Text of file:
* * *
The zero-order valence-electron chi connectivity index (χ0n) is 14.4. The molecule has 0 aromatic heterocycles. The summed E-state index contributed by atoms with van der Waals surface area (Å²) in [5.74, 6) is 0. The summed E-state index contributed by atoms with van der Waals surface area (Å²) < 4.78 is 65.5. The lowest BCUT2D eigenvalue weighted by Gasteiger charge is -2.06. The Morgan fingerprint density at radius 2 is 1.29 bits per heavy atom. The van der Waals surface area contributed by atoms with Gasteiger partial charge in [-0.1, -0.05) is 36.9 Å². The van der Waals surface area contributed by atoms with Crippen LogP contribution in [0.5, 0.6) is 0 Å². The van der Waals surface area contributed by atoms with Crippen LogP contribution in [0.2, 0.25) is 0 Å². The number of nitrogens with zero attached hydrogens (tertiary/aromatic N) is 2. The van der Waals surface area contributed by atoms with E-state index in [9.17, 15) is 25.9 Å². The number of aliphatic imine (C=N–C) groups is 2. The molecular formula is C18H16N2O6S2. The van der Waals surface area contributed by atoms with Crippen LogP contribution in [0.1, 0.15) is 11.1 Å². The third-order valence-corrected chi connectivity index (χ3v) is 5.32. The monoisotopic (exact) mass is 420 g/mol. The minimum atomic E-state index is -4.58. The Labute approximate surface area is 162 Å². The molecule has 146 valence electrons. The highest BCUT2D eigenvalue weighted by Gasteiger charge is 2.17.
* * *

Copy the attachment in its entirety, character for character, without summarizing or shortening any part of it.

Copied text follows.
The zero-order valence-electron chi connectivity index (χ0n) is 14.4. The molecule has 0 aromatic heterocycles. The summed E-state index contributed by atoms with van der Waals surface area (Å²) in [5.74, 6) is 0. The summed E-state index contributed by atoms with van der Waals surface area (Å²) < 4.78 is 65.5. The lowest BCUT2D eigenvalue weighted by Gasteiger charge is -2.06. The Morgan fingerprint density at radius 2 is 1.29 bits per heavy atom. The van der Waals surface area contributed by atoms with Gasteiger partial charge in [-0.1, -0.05) is 36.9 Å². The van der Waals surface area contributed by atoms with Crippen LogP contribution in [0.5, 0.6) is 0 Å². The van der Waals surface area contributed by atoms with Crippen LogP contribution in [0.2, 0.25) is 0 Å². The number of nitrogens with zero attached hydrogens (tertiary/aromatic N) is 2. The van der Waals surface area contributed by atoms with E-state index in [9.17, 15) is 25.9 Å². The number of aliphatic imine (C=N–C) groups is 2. The molecular formula is C18H16N2O6S2. The van der Waals surface area contributed by atoms with Crippen LogP contribution in [0.1, 0.15) is 11.1 Å². The third-order valence-corrected chi connectivity index (χ3v) is 5.32. The monoisotopic (exact) mass is 420 g/mol. The minimum atomic E-state index is -4.58. The Labute approximate surface area is 162 Å². The molecule has 146 valence electrons. The highest BCUT2D eigenvalue weighted by Gasteiger charge is 2.17.